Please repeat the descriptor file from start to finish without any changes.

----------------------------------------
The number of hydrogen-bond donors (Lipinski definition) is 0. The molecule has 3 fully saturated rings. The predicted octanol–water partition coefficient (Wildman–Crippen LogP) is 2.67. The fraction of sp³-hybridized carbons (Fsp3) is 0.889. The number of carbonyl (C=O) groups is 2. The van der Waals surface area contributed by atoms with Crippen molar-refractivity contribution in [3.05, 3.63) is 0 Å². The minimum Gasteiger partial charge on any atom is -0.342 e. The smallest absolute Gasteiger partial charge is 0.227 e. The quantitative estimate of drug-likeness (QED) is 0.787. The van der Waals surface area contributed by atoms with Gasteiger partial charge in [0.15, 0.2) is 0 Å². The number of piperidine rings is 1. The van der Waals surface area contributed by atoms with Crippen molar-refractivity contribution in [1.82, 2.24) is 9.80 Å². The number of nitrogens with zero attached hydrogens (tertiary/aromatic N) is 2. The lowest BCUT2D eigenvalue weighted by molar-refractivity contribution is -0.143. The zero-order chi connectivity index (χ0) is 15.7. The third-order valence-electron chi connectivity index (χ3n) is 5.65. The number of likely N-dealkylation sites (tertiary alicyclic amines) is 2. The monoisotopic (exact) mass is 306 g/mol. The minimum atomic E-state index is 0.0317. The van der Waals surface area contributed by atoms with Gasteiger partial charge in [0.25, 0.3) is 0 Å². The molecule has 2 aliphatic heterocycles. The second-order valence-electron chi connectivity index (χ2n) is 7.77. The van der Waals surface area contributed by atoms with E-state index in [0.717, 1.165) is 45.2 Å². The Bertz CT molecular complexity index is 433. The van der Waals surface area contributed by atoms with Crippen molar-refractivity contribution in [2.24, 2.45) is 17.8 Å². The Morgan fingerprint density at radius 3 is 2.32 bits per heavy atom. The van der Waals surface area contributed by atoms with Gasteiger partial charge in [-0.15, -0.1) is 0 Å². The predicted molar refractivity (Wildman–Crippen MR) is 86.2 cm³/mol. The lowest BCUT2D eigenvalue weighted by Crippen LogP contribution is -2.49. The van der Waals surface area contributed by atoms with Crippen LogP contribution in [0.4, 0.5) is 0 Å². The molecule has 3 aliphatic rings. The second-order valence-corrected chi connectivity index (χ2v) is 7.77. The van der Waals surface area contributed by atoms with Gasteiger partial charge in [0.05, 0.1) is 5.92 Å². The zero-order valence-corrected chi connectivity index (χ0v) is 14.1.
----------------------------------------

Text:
The number of hydrogen-bond donors (Lipinski definition) is 0. The molecule has 3 fully saturated rings. The predicted octanol–water partition coefficient (Wildman–Crippen LogP) is 2.67. The fraction of sp³-hybridized carbons (Fsp3) is 0.889. The number of carbonyl (C=O) groups is 2. The van der Waals surface area contributed by atoms with Crippen molar-refractivity contribution in [3.05, 3.63) is 0 Å². The minimum Gasteiger partial charge on any atom is -0.342 e. The smallest absolute Gasteiger partial charge is 0.227 e. The quantitative estimate of drug-likeness (QED) is 0.787. The van der Waals surface area contributed by atoms with Gasteiger partial charge in [0.15, 0.2) is 0 Å². The number of piperidine rings is 1. The van der Waals surface area contributed by atoms with Crippen molar-refractivity contribution in [1.82, 2.24) is 9.80 Å². The number of nitrogens with zero attached hydrogens (tertiary/aromatic N) is 2. The lowest BCUT2D eigenvalue weighted by molar-refractivity contribution is -0.143. The zero-order chi connectivity index (χ0) is 15.7. The third-order valence-electron chi connectivity index (χ3n) is 5.65. The number of likely N-dealkylation sites (tertiary alicyclic amines) is 2. The monoisotopic (exact) mass is 306 g/mol. The minimum atomic E-state index is 0.0317. The van der Waals surface area contributed by atoms with Gasteiger partial charge in [0.25, 0.3) is 0 Å². The molecule has 2 aliphatic heterocycles. The second-order valence-electron chi connectivity index (χ2n) is 7.77. The van der Waals surface area contributed by atoms with E-state index in [0.717, 1.165) is 45.2 Å². The Bertz CT molecular complexity index is 433. The van der Waals surface area contributed by atoms with Crippen molar-refractivity contribution in [2.24, 2.45) is 17.8 Å². The Morgan fingerprint density at radius 3 is 2.32 bits per heavy atom. The van der Waals surface area contributed by atoms with Gasteiger partial charge in [-0.15, -0.1) is 0 Å². The predicted molar refractivity (Wildman–Crippen MR) is 86.2 cm³/mol. The lowest BCUT2D eigenvalue weighted by Crippen LogP contribution is -2.49. The van der Waals surface area contributed by atoms with Crippen LogP contribution in [0.4, 0.5) is 0 Å². The molecule has 3 aliphatic rings. The second-order valence-corrected chi connectivity index (χ2v) is 7.77. The van der Waals surface area contributed by atoms with Gasteiger partial charge in [0.05, 0.1) is 5.92 Å². The zero-order valence-corrected chi connectivity index (χ0v) is 14.1.